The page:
After warming their toes by the fire, the young bears grab the cookbook, a mixing bowl, a spoon, and a whisk because “It’s baking day! / It’s baking day! / It’s baking day! / at Grandma’s!” As her little bakers stand on chairs to reach the table, Grandma passes out aprons and reads the recipe. Happily crowded around the bowl, the cubs with “wooden spoon and measuring cup, / mix the batter; stir it up. / Fold it gently in the pan, / lick the spoon because we can.”

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Image copyright Christopher Denise, courtesy of Philomel Books

While they wait for their treats to bake, Grandma pours tummy-warming mugs of hot chocolate and one little bear draws a smiley face on the frosty window for a little chickadee to see. Grandma puts a record on her old Victrola, and as she sings the “soft and sweet skippy notes,” the cubs tap their feet. At last the kitchen timer rings, and the little bears dance arm in arm because “It’s baking day! / It’s baking day! / It’s baking day! / at Grandma’s!”

The chocolate goodies pop from the pan, and with icing and sprinkles are ready to be wrapped and tied with a red ribbon. Other treats get pretty bags, “each one marked with little tags.” The cubs are also bundled nice and warm, and with final hugs for Grandma, they are soon “Walking home under the moon. / Back to visit Grandma soon.”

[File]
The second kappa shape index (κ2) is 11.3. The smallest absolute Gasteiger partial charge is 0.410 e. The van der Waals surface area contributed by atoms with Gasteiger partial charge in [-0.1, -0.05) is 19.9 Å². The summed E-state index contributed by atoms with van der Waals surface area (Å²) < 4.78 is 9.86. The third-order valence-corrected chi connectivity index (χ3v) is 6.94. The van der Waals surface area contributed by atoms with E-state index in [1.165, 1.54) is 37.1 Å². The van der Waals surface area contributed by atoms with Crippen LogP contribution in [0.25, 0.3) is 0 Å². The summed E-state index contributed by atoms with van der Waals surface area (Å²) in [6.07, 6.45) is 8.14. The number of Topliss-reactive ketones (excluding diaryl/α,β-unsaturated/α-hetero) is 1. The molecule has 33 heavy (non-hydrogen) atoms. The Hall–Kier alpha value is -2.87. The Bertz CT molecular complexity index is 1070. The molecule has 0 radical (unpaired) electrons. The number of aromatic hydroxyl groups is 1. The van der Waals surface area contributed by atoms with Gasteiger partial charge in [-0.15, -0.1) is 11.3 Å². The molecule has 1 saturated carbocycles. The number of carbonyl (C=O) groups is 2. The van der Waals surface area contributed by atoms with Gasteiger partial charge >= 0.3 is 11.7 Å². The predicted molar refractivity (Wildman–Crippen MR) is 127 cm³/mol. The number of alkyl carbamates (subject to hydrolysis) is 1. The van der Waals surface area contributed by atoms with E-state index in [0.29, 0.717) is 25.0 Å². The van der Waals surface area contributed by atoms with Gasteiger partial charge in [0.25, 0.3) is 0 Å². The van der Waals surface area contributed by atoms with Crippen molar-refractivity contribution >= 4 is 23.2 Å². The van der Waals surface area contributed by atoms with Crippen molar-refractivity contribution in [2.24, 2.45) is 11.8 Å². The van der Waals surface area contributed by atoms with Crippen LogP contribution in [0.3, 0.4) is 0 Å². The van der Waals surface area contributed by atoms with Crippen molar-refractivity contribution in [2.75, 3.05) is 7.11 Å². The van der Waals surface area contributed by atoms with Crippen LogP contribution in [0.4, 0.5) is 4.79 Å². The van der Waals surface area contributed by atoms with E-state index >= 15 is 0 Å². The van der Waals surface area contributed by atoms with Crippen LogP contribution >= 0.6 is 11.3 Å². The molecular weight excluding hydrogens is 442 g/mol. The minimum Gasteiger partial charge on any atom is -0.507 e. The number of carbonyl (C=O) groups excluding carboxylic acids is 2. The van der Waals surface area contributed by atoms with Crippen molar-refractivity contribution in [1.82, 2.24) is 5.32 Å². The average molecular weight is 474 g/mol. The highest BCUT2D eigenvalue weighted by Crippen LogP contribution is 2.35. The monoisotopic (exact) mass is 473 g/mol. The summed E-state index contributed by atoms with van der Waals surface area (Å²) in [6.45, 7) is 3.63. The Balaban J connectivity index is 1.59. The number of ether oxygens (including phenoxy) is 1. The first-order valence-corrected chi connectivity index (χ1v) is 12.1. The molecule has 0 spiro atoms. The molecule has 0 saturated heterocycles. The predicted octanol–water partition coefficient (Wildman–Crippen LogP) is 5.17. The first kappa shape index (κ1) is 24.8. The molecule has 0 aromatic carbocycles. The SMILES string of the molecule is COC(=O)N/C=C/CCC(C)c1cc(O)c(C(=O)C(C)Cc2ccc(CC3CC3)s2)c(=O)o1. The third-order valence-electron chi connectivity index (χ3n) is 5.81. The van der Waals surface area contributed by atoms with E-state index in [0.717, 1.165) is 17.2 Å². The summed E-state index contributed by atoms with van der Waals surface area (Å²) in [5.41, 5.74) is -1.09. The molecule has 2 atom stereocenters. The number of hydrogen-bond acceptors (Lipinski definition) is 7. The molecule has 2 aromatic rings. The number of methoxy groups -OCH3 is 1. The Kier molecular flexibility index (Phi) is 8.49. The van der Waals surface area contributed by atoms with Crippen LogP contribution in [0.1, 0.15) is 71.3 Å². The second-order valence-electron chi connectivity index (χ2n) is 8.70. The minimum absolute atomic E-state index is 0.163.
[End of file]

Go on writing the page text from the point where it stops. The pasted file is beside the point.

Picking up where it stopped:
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Image copyright Christopher Denise, courtesy of Philomel Books

Anika Denise’s sweet, rhyming story is as heartwarming as a cozy kitchen on a cold day. The buoyant rhythm is a joy to read, and Denise’s infectious repeated verse, “It’s baking day! / It’s baking day! / It’s baking day! / at Grandma’s!” invites little ones to join in the story. The bond between the three cubs and their grandma is full of love and hugs, and just like the young bears, readers will want to return again and again to Grandma’s house.